This 3-credit course prepares you for a successful academic career through the cultivation of valued skills in the liberal arts such as critical reading and analysis; writing and discussion; and argument and debate. You will be exposed to a series of readings, compiled by the course faculty, that deal with a range of diverse creative, intellectual, and ethical ideas, You will also be introduced to many helpful campus resources as well as university transition strategies such as time management, study skills, information literacy, note-taking, technology usage, and test anxiety coping skills. A copy of the Shepherd University common reading is required. This course is required for and limited to provisionally admitted students only.
Learning Communities provide you with an inter-disciplinary approach to learning. Subject matter is interrelated and reinforced in both courses, deepening your understanding and revealing the subject’s interconnectedness. Professors work collaboratively on the course requirements. In some cases, they team-teach and are involved in all aspects of the courses, while other times they work together outside of the classroom to link course material. Relevant field trips are often part of the learning community experience. Credits are awarded based on credits assigned to each course in the learning community. You must enroll in both of the linked courses.
Peer Educator Information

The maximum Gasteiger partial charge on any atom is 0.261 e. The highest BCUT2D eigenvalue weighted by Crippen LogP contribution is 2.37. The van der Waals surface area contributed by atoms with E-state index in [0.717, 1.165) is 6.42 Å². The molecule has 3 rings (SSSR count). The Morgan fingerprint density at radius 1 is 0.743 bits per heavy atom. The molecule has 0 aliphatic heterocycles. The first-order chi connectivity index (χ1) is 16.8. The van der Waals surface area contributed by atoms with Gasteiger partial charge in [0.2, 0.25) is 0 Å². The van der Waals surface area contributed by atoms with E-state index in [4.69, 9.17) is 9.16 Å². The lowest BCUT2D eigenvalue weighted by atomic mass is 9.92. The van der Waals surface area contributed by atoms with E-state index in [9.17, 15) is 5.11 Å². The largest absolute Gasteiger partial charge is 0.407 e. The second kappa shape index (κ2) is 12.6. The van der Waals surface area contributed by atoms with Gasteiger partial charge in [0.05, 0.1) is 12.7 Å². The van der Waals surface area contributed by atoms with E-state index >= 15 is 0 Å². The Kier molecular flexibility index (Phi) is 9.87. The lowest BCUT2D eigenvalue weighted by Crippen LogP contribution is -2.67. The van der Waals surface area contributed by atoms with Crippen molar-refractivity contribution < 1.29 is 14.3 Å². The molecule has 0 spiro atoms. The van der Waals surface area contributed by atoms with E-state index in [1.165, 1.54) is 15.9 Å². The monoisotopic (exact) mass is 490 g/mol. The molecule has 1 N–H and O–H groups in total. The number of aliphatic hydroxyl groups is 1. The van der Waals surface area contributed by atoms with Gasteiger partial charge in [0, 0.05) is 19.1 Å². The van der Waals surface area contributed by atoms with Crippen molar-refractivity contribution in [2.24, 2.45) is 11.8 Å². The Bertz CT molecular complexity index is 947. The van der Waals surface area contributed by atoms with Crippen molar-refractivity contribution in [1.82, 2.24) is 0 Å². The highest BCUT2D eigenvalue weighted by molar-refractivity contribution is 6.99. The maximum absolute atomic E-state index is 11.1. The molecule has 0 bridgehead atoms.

One Book, One Community And Common Reading Program
The 2014-2015 Shepherd University Common Reading Selection
There are multiple ways to become involved in the Common Reading Program. The most direct way is to read the book and attend events which expand on issues or topics in the book. Another way to participate is to become a member of the COMMON READING SELECTION COMMITTEE (which meets annually to review and recommend nominations for the next Common Reading) and/or the COMMON READING PLANNING GROUP (which meets throughout the year once the book is chosen to develop programs and events related to the Common Reading). If interested, please contact Shannon Holliday at firstname.lastname@example.org.
Every fall, each new class of first-year students goes through an Orientation Program the week before classes begin. At the end of Orientation, the culminating event of entrance into the university occurs. This ceremony is called Convocation. Convocation signifies the beginning of a student’s educational journey and by which they become members of the Shepherd University community of scholars.
As a member of this scholastic community, there are many benefits and also responsibilities - one of which is academic integrity. The Student Handbook contains a description of academic integrity and what is expected of all students at Shepherd University.
“Academic honesty is expected among all Shepherd University students and members of the Shepherd community. By submitting academic work, students warrant that the work is their own and that unauthorized materials or resources were not used. Plagiarism, fraud, unauthorized use of resources—cheating in all its forms is not tolerated. All members of the Shepherd community are responsible for maintaining their own academic integrity and for reporting suspected academic dishonesty.
Academic honesty is at the core of being a scholar. As students move through their educational journey at Shepherd, this is one truth that will never leave them and will follow them into their professional and everyday lives.